I asked Jimmy what it was like to have a song rise to number one so quickly. Did he have any signs of whiplash, nosebleed, or nausea? “Getting to number one so fast was definitely unexpected,” Jimmy said with authentic humility. “But I don’t set out on any venture and expect to fail. I stay positive and look at the best-case scenario, imagine how that would feel, and then take the necessary steps to achieve it. Even the label was honest with me and told me not to be disappointed if it didn’t go to number one. ‘We’ll just keep battling until we get you a number one,’ they said. I had to tell them not to use that kind of language anymore. I don’t want to hear that or say that. This is going to go to number one, I told them. Whatever steps we have to take, I’ll do it. I’ll call more stations, take more trips and visit radio stations in person if I have to. I’ll do everything I can possibly do, and I’ll do it over and above what most people do to achieve something like a number one. Everything we did paid off. I just didn’t think it would happen that fast. I figured it would certainly take a good while to grow on the radio stations, on the streaming sites, on the Bluegrass Today chart, and the Satellite radio station, Bluegrass Junction, but people really grabbed onto it. It was a shock to all of us, honestly, and to a lot of other artists, labels, and industry people. I’ve been hearing from many of them.”
When I asked Jimmy what he thought of the desert heat and the experience of shooting a video in a hat and coat on one of the hottest days of the year. “This truly was one of the neatest experiences I’ve had since… I can’t remember when. Everybody there was amazing. They made it fun and easy. I enjoy being someone else, acting, if you will. And the desert? I love the desert! I love heat. I always have, so the heat didn’t bother me at all. I really enjoyed the wide openness of the desert. To me, it is one of the most beautiful things ever, with the mountains surrounding you off in the distance. Everything about it to me is gorgeous. I enjoyed every second of it.”
The “Bone Dry Video” should be released around July 12th to all the platforms with some strategies in place to make its launch as productive as possible. “Angeline,” a song co-written with Billy Droze, will be released closer to August 1st. The video for “Angeline” will drop shortly after.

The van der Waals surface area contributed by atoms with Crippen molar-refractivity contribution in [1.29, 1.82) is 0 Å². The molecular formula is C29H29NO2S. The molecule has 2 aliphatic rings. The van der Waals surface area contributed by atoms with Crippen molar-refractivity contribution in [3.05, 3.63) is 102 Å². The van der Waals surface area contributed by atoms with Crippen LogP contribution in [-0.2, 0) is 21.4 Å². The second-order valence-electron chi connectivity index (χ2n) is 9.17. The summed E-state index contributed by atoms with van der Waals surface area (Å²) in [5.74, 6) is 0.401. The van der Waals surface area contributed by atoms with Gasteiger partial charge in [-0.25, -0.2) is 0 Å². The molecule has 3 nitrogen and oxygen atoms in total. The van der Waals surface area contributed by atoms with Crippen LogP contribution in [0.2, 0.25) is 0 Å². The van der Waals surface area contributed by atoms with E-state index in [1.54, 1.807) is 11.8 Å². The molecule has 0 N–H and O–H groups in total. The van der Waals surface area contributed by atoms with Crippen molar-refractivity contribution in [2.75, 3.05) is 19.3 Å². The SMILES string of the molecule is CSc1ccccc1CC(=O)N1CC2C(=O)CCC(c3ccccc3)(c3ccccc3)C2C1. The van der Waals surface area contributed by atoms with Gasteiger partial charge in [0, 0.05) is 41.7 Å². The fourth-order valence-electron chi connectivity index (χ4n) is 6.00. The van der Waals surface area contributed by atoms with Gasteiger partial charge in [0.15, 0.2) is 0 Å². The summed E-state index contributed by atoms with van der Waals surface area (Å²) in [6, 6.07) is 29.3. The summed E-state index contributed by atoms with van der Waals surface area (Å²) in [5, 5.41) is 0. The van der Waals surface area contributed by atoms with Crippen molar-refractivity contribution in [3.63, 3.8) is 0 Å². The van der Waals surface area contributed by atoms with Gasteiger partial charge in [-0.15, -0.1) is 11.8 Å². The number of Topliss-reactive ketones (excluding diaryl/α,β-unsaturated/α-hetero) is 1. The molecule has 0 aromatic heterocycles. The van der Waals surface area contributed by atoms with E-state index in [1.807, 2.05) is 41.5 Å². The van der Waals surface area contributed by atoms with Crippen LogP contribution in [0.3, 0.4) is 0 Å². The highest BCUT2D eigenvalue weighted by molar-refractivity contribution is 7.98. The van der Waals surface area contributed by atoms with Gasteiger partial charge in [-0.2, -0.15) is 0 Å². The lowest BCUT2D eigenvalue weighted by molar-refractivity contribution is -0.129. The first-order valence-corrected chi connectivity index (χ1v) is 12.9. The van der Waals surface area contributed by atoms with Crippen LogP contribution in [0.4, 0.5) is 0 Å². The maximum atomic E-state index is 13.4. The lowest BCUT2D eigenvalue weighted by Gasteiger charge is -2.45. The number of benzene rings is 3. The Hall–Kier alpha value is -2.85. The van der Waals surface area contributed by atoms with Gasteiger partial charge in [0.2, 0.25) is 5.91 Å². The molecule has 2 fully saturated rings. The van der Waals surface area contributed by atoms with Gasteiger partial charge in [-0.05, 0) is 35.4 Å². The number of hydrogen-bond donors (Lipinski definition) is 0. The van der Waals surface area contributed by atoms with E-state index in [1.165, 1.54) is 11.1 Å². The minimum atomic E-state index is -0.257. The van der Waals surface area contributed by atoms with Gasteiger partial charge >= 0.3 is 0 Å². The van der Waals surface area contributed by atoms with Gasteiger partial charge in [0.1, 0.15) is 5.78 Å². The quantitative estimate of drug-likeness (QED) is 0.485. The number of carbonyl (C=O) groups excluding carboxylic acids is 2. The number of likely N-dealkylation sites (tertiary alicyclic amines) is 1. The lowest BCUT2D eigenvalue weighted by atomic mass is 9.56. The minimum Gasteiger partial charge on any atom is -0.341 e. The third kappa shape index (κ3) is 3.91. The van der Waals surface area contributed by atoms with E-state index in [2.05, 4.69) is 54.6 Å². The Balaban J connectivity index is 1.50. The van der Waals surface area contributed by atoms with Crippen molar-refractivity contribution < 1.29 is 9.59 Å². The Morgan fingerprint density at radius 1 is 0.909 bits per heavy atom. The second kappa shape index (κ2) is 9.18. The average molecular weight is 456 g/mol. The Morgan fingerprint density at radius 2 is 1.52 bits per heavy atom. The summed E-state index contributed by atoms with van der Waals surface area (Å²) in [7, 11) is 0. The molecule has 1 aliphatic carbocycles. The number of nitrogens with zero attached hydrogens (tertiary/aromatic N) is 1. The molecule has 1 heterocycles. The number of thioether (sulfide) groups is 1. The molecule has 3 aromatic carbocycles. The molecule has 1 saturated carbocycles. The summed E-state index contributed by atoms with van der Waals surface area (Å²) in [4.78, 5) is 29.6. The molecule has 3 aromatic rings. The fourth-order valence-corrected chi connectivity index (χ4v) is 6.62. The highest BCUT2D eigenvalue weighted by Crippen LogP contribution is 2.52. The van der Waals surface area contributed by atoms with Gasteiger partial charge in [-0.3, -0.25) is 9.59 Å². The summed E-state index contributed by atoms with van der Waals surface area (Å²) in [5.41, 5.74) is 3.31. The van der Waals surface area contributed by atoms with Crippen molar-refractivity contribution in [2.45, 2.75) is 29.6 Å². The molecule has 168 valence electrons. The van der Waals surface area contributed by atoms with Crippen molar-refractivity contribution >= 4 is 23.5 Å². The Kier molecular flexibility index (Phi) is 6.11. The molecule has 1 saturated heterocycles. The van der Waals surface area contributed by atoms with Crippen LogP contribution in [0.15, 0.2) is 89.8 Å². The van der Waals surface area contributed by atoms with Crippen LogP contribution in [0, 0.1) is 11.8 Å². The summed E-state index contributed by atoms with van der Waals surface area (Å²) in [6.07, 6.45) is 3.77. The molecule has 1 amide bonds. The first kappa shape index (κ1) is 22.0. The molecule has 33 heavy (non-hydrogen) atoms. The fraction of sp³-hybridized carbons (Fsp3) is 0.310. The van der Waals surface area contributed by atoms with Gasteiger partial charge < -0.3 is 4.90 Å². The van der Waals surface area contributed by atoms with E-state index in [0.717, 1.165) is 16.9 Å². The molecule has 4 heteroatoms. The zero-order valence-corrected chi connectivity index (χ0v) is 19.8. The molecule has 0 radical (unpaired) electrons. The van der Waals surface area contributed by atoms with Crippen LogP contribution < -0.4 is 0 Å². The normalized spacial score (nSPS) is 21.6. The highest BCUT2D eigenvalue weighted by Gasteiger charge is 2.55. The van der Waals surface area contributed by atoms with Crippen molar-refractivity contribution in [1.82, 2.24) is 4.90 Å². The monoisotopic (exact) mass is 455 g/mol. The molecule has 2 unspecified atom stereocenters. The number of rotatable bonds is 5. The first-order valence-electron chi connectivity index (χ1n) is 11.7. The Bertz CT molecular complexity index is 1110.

Desert resident, Jasmine Nichole, who made her acting debut as Angeline in the video, had good things to say about working on her first video shoot with Jimmy and the crew: “The experience was anxiety ridden at first, but everyone I worked with was beyond accommodating, which made it easier to get comfortable. Working with this man wasn’t work at all. He opened my mind with transcendently rustic tunes that are still very much stuck in my head. I got so effortlessly lost into his music on set, in a therapeutic and positively spiritual regard, that I simply forgot I was working. He conveyed sincere wholesome professionalism that was wrapped in Tennessee magic! 10/10 would work with this man again. Hands down, I’m a new Jimmy Yearly fan!”
“DIRECTOR’S CUT” (A note from Director, Rich Henrich): Being able to make this video in the desert (high and low) with Emmy Award winning Director, Charles Van Winkle, and Cinematographer, Stefan Colson, was a gift. Mark Tadros (Aziz Farms, Date Harvest Festival, and CV Harvest Box) was a tremendous support for the project. Of course, Lisa Lynn Morgan, was a great Producer to work with as well, capable of pulling off the impossible in record setting heat! This video will be released next week on Bluegrass Today, and we are thrilled to connect Nashville to the talents of Coachella Valley.”
It’s special to introduce someone to the desert and even more incredible knowing the landscape and people inspired more creativity and music. We shot “Angeline” in the record heat of June in Landers, CA. It will be my directorial debut for a music video, and I was blessed to work with a great team. Shout out to our assistant, Nick Prudhomme, for celebrating his birthday in epic fashion! Watch out for Jimmy Yeary’s first bluegrass single “Bone Dry,” a song about a relationship that fades after one too many trips to the proverbial well. Special thanks to Chuck Floyd and Billy Droze at RBR Entertainment in Nashville for trusting our vision and partnering with us on the first of many music videos to come. We look forward to bringing Jimmy Yeary back to perform in the desert this Fall. Stay tuned!
Follow Jimmy Yeary on Facebook, Instagram and https://airplaydirect.com/music/JimmyYeary